Explainer-What will the EU do about Hungary's Orban?

·4 min read
FILE PHOTO: Hungarian PM Orban speaks during news conference in Budapest

By Gabriela Baczynska

BRUSSELS (Reuters) - Emboldened by his landslide electoral victory, Hungarian Prime Minister Viktor Orban has raised the stakes in his many fights with the European Union - ranging from liberal democratic rights to ties with Russia as it wages war on Ukraine.

Breaking ranks with the EU, which seeks a unified front in opposing Moscow's demand for rouble gas payments, the 58-year old nationalist said Budapest could pay in Russian currency.

Here is what is at stake in the battles between the 27-nation EU and Orban, what the bloc is going to do next, and how long it will take.

WHAT'S THE PROBLEM?

In presenting plans for his new term, Orban said Budapest would not change its stance on gender issues despite EU criticism that he has restricted the rights of gays.

In 12 years in power, Orban has also tightened restrictions around media, academics, political opposition, NGOs and migrants - such policies flying into the face of the liberal democratic tenets of the EU.

The U.S. rights advocacy Freedom House classifies Hungary as "partly free", the only EU country failing below the "free" score but polling at par with Ukraine, Tunisia and India.

Transparency International ranks Hungary 73rd out of 180 countries globally on its Corruption Perceptions Index, with Bulgaria being the only EU country falling behind.

The Organization of Security and Cooperation in Europe said the Apr.3 vote was free but not fair, "marred by the absence of a level playing field" and undue advantages for Orban's Fidesz.

WHAT HAS THE EU DONE SO FAR?

Citing corruption, the EU's executive European Commission - tasked with upholding the law across member states - has blocked access to 7.2 billion euros earmarked for Hungary to help lift economies from the COVID slump.

"That will not be paid for the foreseeable future," an EU diplomat said this week of funds worth about 5% of Hungary's economic output.

The EU's most prominent tool so far for protecting the rule of law more broadly is known as "Article 7" and envisages maximum punishment of stripping a country of its right to vote on matters affecting the entire bloc.

But it has proven ineffective as Orban's nationalist allies in Poland have barred the required unanimity of all other member states apart from the one in the dock.

As Warsaw and Budapest dug in their heels, the EU's battles with nationalist rulers damaging its cohesion from within emerged as an existential challenge at par with the COVID pandemic, climate change and fraught ties with China and Russia.

WHAT MORE WILL THE EU DO?

"There is little hope there will be any appetite from the government to start reestablishing democracy," said a French green EU lawmaker, Gwendoline Delbos-Corfield, adding the EU should escalate its response.

The bloc will now be stepping up efforts to cut funds to Hungary.

The Brussels-based Commission announced the launching of a new sanction tool that could block Hungary's access to any and all money from its 2021-27 budget worth a total of 1.1 trillion euros.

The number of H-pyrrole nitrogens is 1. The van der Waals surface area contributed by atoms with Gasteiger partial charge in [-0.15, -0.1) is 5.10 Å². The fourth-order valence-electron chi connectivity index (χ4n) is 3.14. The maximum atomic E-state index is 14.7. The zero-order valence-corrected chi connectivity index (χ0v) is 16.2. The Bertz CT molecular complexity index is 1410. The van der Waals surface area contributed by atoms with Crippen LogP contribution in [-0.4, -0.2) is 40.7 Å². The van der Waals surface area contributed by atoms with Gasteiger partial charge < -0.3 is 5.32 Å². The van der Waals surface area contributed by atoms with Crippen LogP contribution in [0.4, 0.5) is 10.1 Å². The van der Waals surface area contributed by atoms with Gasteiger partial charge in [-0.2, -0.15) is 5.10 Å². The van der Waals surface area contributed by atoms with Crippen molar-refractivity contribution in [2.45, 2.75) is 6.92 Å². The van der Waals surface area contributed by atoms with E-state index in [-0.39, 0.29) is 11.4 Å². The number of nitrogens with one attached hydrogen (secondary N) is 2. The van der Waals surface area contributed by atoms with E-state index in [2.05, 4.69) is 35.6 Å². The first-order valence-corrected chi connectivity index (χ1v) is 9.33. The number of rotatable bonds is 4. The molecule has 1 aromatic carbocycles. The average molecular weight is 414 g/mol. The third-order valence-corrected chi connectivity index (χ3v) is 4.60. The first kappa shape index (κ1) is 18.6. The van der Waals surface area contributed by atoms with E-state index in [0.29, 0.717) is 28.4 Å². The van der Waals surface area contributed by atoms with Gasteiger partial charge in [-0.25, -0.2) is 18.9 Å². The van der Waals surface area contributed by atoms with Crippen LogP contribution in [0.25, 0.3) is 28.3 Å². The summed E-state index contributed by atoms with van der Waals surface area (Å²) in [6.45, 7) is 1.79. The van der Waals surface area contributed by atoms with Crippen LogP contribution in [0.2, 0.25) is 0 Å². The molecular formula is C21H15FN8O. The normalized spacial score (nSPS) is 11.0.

Some EU countries also want to press on with Article 7, with the next discussion - but no decisions - about Hungary due on May 13 among ministers of the 27 countries.

BUT?

Beyond keeping up pressure on Hungary, there is little hope that Warsaw would unlock the Article 7 punishment even though Budapest's dovish stance vis-à-vis Russia has now strained Orban's alliance with the Polish government.

The new, so-called "conditionality mechanism" to block access to EU cash for those violating laws has yet to be tested. It is unclear how exactly it would work since it has been prescribed vaguely enough to get Orban and Warsaw on board.

European Budget Commissioner Johannes Hahn said it would take Brussels 6-9 months before it would propose that EU countries authorise cutting money for Hungary. He declined to say how much Hungary could lose exactly and other officials said it would only happen in gradual steps.

Member states would have up to three months to adopt the recommendation by qualified majority rather than unanimity.

That means meting out punishment would be easier this time and countries including Germany and France would fall under pressure to show their true colours rather than hide behind Warsaw blocking sanctions on Budapest.

As the EU launches a new campaign against Orban, a senior EU diplomat expressed concern Budapest might block the bloc's climate policies in retaliation.

"There is a degree of nervousness about what he might do now," said the person, who spoke under condition of anonymity. "We are potentially heading into a very difficult period with Hungary. How far does Orban want to take it?"

(Additional reporting by Jan Strupczewski, John Chalmers, Writing by Gabriela Baczynska, Editing by Angus MacSwan)

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